Jeju Island is known as the ‘Hawaii of Korea.’ It is the largest off-shore island of the Korean peninsula. The island is best known for its volcanic landmarks, multiple waterfalls, white sand beaches, and other natural wonders. All these places make the Jeju Island feel like a piece of heaven on Earth.
It is recognized as a UNESCO natural heritage site. The island is famous not only for its natural sites but also for black pork if you are a meat-eater.
It has something for every kind of tourist. If you are active, then you can hike up South Korea’s highest mountain, Halla-san, or if you want a relaxed trip, you can chill near the beachside. For a less demanding nature-filled trip, you can wander the trails of Jeju Olle Trails. If you are a solo woman traveller, you can read more about travelling to Jeju here.
About Jeju Island
There is a beautiful volcano right in the middle of the island. During spring, it gets covered in colorful cherry blossoms, and in winters, it looks sublime covered in snow.
Everything on the island is sort of tailormade for travelers, be it natural or human-made. There are many tourist destinations like the Teddy Bear Museum, Ripley’s Believe It Or Not, Osulloc Tea Garden, and many more. All of these are unique and different, but the natural beauty of Jeju Island is simply unparalleled.
It is the highest peak in South Korea. Halla-san is the dormant volcano that has fundamentally shaped the Jeju Island. This volcano is located in the middle of the Mt. Halla National Park, which has miles and miles of trails for explorers to enjoy. There are mainly five distinct trails that initiate from the Mt. Halla in the middle. You can enjoy the magnificent foliage and awesome rock formations on this 9km hike.
Seongsan Ilchulbong Peak
The peak is the best place to watch the sunrise as the sun rises very close to Jeju Island. It’s a 30-minute hike to the top, and when you reach the peak, you can sit on the crater ridge and enjoy the sunrise.
Jeju Island’s most picturesque beach is on the northern coast of the island. It is the most tropical and beach-like with clear waters and a perfectly carved white sandy beach. You can also observe the sunset on this beach and relax.
Jeju Olle Trails
It is one of the best ways to explore rural Jeju. In Jeju dialect, ‘Olle’ means a narrow path that runs from one’s front door to the pedestrian street. In present times, ‘Olle’ is the integrated network of properly-marked pathways for hiking that are spread over the island. These trails vary in length ranging from seven to 23 kilometers.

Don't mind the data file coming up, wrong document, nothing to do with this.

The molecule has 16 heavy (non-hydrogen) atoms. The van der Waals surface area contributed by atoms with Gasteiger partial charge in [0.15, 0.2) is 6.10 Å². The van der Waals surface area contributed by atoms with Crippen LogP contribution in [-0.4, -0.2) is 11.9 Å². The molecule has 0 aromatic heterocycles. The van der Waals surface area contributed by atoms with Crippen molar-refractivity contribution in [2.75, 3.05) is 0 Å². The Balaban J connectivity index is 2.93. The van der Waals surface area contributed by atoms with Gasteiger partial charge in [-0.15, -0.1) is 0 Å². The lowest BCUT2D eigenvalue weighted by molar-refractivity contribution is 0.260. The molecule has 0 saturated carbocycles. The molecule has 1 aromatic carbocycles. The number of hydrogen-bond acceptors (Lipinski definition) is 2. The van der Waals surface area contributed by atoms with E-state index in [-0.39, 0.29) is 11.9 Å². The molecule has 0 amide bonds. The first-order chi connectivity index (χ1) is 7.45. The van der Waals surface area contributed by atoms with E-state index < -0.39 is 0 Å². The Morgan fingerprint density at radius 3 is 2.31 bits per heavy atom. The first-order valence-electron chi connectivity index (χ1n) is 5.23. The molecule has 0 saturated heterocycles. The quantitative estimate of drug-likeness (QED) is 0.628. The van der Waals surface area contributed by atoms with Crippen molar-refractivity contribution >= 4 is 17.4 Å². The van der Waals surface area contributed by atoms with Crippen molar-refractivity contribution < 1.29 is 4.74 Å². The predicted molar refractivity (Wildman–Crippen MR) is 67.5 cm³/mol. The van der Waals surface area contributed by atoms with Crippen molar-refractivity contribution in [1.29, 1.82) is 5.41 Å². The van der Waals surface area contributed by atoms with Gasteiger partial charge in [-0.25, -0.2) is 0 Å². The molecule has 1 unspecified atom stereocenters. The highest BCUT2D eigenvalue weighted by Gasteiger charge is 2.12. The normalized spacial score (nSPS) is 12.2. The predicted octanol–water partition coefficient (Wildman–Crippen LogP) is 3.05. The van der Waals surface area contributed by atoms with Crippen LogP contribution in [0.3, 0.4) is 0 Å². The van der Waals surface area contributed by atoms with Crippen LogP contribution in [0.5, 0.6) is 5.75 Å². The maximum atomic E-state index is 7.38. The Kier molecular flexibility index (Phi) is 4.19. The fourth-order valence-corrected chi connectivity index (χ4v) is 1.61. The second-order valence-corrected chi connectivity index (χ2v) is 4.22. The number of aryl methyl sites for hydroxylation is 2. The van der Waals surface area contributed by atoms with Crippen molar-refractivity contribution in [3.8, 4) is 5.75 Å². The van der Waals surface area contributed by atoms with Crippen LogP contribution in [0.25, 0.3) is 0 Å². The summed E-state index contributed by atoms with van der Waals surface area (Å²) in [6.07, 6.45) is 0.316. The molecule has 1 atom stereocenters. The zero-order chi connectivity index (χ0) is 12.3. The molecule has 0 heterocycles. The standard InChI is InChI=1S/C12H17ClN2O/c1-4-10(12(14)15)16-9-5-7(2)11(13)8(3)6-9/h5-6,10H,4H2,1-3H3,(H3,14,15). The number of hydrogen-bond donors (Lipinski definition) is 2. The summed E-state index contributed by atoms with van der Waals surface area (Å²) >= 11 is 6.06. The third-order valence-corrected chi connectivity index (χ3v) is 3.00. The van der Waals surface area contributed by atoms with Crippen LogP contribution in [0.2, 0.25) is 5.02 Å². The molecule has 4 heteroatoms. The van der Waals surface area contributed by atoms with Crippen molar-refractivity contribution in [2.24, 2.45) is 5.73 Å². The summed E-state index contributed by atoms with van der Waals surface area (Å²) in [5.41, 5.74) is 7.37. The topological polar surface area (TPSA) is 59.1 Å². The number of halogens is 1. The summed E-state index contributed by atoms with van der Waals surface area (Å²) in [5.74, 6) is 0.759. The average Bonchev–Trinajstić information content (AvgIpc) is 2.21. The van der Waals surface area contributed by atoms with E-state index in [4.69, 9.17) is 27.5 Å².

These are lava tube caves that were created centuries ago when hot magma from Mt. Halla melted through the surface of the island. Manjang-gul is the main access point to these caves. They are the world’s longest system of lava tube caves that measure 7.4km long and varying heights. Although only a stretch of 1km is accessible, it is still a sight to behold!
Also check out:
- Solo Woman Traveler’s Guide to Jeju
- Jeju Island’s hidden gems that you shouldn’t miss out
- Feeling Stuck at Home, Now You Can Visit Jeju Island Virtually via UNESCO Media Campaign
Essential Tips for Traveling to Jeju Island
If you are well prepared, then your trip is bound to be fun! And it is not too far from the Korean mainland. It’s just 1-hour flight away from Seoul. Here are some things that you need to consider before making the trip to Jeju Island.
How to reach Jeju Island?
Many flights connect most major international airports to Jeju International Airport. If you like to travel via water, there are ferries and boats from Korean cities like Busan, Incheon, and others.
Usually, the island offers visa-free entry, but in the light of coronavirus, visa-free status is suspended for many countries.
You can rent out a self-driving car if you have an international driving license. Most cars have navigation tuned to the English language setting, so driving around is convenient. Along with this, there is an option of using public transportation. Buses and taxis are common within the city limits, but they are less frequent as you start moving away from the city. There is no subway system on the island.
Korean Won mainly. Most credit cards are accepted, but sometimes it might not work in smaller stores.